Writing description – pitfalls to avoid
Description can be difficult to write. In contrast to dialogue and action, description does not move the story forward. Nonetheless, it is important since it provides your reader with sensory information. The more vivid the images you create, the more immersed the reader will become with the story.
As with anything, writing good description comes from lots of practice, which includes reading many books. But there are certain pitfalls that you should be aware of and avoid as much as possible.
- Avoid using adverbs (words ending with –ly)
Look at the original examples below and their improved versions. I think you will agree that the second statement is way more powerful.
She ate the pizza hungrily → She devoured the pizza
She closed to the door loudly → She slammed the door
She begged him earnestly → She beseeched him
Pay particular attention to your use of adverbs in dialogue. Your reader will fatigue quickly if each he/she said is followed by heartily, sadly, angrily, etc.
- Avoid using vague, inactive, or passive verbs
He ran towards the school → He raced towards the school
Edward had been lied to by Thomas → Thomas had lied to Edward
He had been imprisoned by the Greek gods → The Greek gods had imprisoned him
- Avoid using vague nouns
The house was big → The house was the size of a mansion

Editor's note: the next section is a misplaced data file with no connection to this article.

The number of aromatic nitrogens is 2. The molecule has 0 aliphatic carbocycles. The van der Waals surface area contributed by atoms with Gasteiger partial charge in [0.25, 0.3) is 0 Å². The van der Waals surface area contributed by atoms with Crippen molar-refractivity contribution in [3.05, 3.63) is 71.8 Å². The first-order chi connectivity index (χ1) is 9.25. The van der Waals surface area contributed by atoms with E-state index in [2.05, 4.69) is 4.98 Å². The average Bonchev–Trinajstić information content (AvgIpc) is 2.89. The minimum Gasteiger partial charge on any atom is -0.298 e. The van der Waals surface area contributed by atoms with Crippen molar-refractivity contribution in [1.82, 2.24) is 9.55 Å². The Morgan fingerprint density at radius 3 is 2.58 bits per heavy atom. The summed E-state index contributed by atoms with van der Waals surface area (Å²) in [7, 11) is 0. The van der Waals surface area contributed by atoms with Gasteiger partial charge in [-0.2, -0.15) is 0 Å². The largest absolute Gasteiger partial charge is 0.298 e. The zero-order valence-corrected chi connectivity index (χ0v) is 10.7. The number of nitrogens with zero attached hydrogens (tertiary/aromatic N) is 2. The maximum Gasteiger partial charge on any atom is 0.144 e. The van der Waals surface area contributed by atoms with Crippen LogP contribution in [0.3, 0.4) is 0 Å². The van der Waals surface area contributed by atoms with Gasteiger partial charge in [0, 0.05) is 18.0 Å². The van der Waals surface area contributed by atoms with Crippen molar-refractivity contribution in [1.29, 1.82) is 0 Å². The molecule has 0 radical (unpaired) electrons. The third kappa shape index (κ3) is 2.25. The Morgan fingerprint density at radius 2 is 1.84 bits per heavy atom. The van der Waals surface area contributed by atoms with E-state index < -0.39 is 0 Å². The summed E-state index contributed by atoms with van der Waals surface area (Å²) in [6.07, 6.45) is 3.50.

She drove an expensive car → She drove a Jaguar
Her hair was blond → Her hair was the color of corn
- Avoid using look/feel
When you use these words, you immediately remind the reader that this is a story and they are looking from the outside in. When you eliminate these words, the reader feels more connected to your story
She looked at the forest in front of her → There was a forest in front of her
She gazed at the restaurant across the street → There was a restaurant across the street
She felt tired → Her limbs ached and her eyelids were heavy
She felt hungry → Her stomach growled
- Avoid using too many adjectives
It was a warm, sunny day with a baby blue sky and tiny clouds floating slowly through the pleasant air → It was a warm day. The sun was out and the sky was blue
The smell wafting from her was sweet and delicious. Her curly, long, full, red hair hung across her delicate, pale, shoulder. → A flowery smell wafted from her. Her red mane hung across her porcelain shoulder.
To summarize, when writing your description employ strong verbs and nouns, avoid excessive use of adjectives and adverbs, as well as phrases like she saw/she felt.